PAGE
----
In 2016–2017, the service life of the icebreakers Taimyr and Vaigach was extended by five years. These ships will serve until at least 2023, and possibly until 2026.

In 1988, one more icebreaker of Project 10520 was ordered. The emerging economic difficulties of the 1990s hindered the construction of the ship, and the flag was hoisted on the icebreaker 50 Let Pobedy only in 2007.

In the 1970s, lighter-carrier ships became popular the world around. The USSR did not avoid this trend, and built a fleet of such ships. It was decided to build nuclear-powered lighter-carrier ships. In 1988, the lighter-carrier ship Sevmorput was built in Kerch at the Zaliv plant. The construction of a second ship of this class was cancelled. The lighter-carrier ship operated for some time on the Vladivostok – Vietnam line. Beginning in 1993, it was moved to the Murmansk – Dudinka line. At the end of 2013, the ship, which had already been decommissioned and mothballed, was returned into operation. Since May 2016 the Sevmorput has been transporting cargo in the Northern Sea Route line.


In Soviet times, nuclear-powered icebreakers were incorporated into a state organization, the Murmansk Shipping Company. A special base was established in Murmansk for nuclear-powered ships, where they were repaired and their nuclear reactors were recharged.

In 1993, the Murmansk Shipping Company was reincorporated as a jointstock company. According to Russian law, nuclear-powered icebreakers and the facilities for their maintenance cannot be privately owned. Subsequently, the state delegated to Murmansk Shipping Company the management of these nuclear facilities.

Rosatom, the State Atomic Energy Corporation, was founded on December 18, 2007. The corporation combines assets in the field of nuclear power engineering, the design and construction of nuclear power plants, and the power engineering industry. According to a presidential decree of March 20, 2008, the Federal State Unitary Enterprise (FSUE) Rosatomflot was established as part of Rosatom, which included the nuclear-powered icebreakers and nuclear maintenance ships.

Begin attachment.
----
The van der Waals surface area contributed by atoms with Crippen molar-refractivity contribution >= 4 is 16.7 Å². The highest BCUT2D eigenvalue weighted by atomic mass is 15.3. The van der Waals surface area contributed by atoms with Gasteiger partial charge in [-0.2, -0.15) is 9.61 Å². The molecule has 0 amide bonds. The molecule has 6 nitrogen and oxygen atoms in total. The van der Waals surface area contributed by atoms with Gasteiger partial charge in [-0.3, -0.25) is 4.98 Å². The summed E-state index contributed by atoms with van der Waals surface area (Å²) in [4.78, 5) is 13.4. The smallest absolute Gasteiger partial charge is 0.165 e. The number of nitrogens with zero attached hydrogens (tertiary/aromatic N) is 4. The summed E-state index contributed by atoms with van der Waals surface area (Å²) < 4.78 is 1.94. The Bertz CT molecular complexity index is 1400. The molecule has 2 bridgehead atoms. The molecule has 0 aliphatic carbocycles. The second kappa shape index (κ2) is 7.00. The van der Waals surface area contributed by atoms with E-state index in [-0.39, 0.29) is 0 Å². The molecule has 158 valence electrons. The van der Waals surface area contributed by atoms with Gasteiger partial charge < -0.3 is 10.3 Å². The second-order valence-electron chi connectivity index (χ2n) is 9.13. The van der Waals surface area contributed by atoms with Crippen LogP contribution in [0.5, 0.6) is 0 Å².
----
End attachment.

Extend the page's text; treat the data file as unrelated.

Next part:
Rosatomflot has been charged with the following main tasks:

– icebreaker support of ships pilotage along the lines of the Northern Sea Route;

– marine transportation on the nuclearpowered lighter-carrier ship Sevmorput;

– provision of field, research and rescue operations in the Arctic Ocean;

– conducting tourist cruises to the North Pole;

– maintenance and repair for the nuclear-powered fleet;

– providing operations for the Ministry of Defense of Russia.

As of 2017, Rosatomflot comprises four nuclear-powered icebreakers – the Yamal, the 50 Let Pobedy, the Taimyr, and the Vaigach; and the nuclear-powered lightercarrier ship Sevmorput. There are also four maintenance ships. The following icebreakers are in storage and reserve: the Rossiya, the Sovetsky Soyuz, and the Arktika. The icebreaker Lenin is a museum.

Rosatomflot is based in Murmansk. The FSUE coastal base and icebreakers are secured by ad hoc formations of the Federal National Guard Troops Service.

In 2017, Deputy Prime Minister Dmitry Rogozin announced plans to build a structure within Rosatom Corporation that would provide public services in the field of maritime activity and manage the state property within the NSR and adjacent territories. Rosatomflot is expected to be reorganized into a new, more powerful structure, which most probably will be named Sevmorput State Corporation. Further, it will be possible to include ice-class cargo ships into this new Corporation.

After the construction of major terminals, including a possible liquefied natural gas (LNG) hub in Kamchatka, Russia will obtain a national transportation system for the delivery of hydrocarbons and other gases to the world markets via the Northern Sea Route.

According to governmental plans, Rosatomflot after 2020 will be the only organization in Russia that handles the recharging of nuclear reactors, both in combat ships and submarines of the Russian Navy, and in its own fleet.


In the early 2000s, Russia began to develop new natural gas and oil fields in its Arctic territories. One such field is the Yuzhno-Tambeiskoe gas field on the Yamal peninsula. Its natural gas reserves are estimated at 1.3 trillion m2 .

This field development, the Yamal LNG project, includes construction of facilities for natural-gas liquefaction. The plant’s full capacity is estimated at 16.5 million tons of LNG per year. A sea port has been built in Sabetta village.